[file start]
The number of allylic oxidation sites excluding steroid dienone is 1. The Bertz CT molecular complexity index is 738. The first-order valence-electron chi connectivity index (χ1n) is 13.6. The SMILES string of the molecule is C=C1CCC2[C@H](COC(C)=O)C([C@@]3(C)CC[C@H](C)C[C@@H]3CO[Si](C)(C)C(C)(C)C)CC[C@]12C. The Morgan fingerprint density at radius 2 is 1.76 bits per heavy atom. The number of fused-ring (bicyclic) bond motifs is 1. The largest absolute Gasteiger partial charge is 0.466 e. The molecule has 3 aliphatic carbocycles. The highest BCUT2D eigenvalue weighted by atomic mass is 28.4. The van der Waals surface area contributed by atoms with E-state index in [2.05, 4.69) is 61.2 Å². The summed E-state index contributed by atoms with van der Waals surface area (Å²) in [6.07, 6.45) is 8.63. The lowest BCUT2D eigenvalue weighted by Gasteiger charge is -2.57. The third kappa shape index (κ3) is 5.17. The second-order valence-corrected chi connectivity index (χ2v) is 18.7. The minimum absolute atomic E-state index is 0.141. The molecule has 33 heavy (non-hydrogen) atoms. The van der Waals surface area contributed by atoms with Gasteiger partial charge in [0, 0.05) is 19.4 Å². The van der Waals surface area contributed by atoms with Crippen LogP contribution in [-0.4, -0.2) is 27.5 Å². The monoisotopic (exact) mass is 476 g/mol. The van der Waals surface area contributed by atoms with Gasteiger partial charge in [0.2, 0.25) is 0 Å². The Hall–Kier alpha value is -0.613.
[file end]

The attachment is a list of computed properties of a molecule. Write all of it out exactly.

The number of allylic oxidation sites excluding steroid dienone is 1. The Bertz CT molecular complexity index is 738. The first-order valence-electron chi connectivity index (χ1n) is 13.6. The SMILES string of the molecule is C=C1CCC2[C@H](COC(C)=O)C([C@@]3(C)CC[C@H](C)C[C@@H]3CO[Si](C)(C)C(C)(C)C)CC[C@]12C. The Morgan fingerprint density at radius 2 is 1.76 bits per heavy atom. The number of fused-ring (bicyclic) bond motifs is 1. The largest absolute Gasteiger partial charge is 0.466 e. The molecule has 3 aliphatic carbocycles. The highest BCUT2D eigenvalue weighted by atomic mass is 28.4. The van der Waals surface area contributed by atoms with E-state index in [2.05, 4.69) is 61.2 Å². The summed E-state index contributed by atoms with van der Waals surface area (Å²) in [6.07, 6.45) is 8.63. The lowest BCUT2D eigenvalue weighted by Gasteiger charge is -2.57. The third kappa shape index (κ3) is 5.17. The second-order valence-corrected chi connectivity index (χ2v) is 18.7. The minimum absolute atomic E-state index is 0.141. The molecule has 33 heavy (non-hydrogen) atoms. The van der Waals surface area contributed by atoms with Gasteiger partial charge in [0, 0.05) is 19.4 Å². The van der Waals surface area contributed by atoms with Crippen LogP contribution in [-0.4, -0.2) is 27.5 Å². The monoisotopic (exact) mass is 476 g/mol. The van der Waals surface area contributed by atoms with Gasteiger partial charge in [0.2, 0.25) is 0 Å². The Hall–Kier alpha value is -0.613.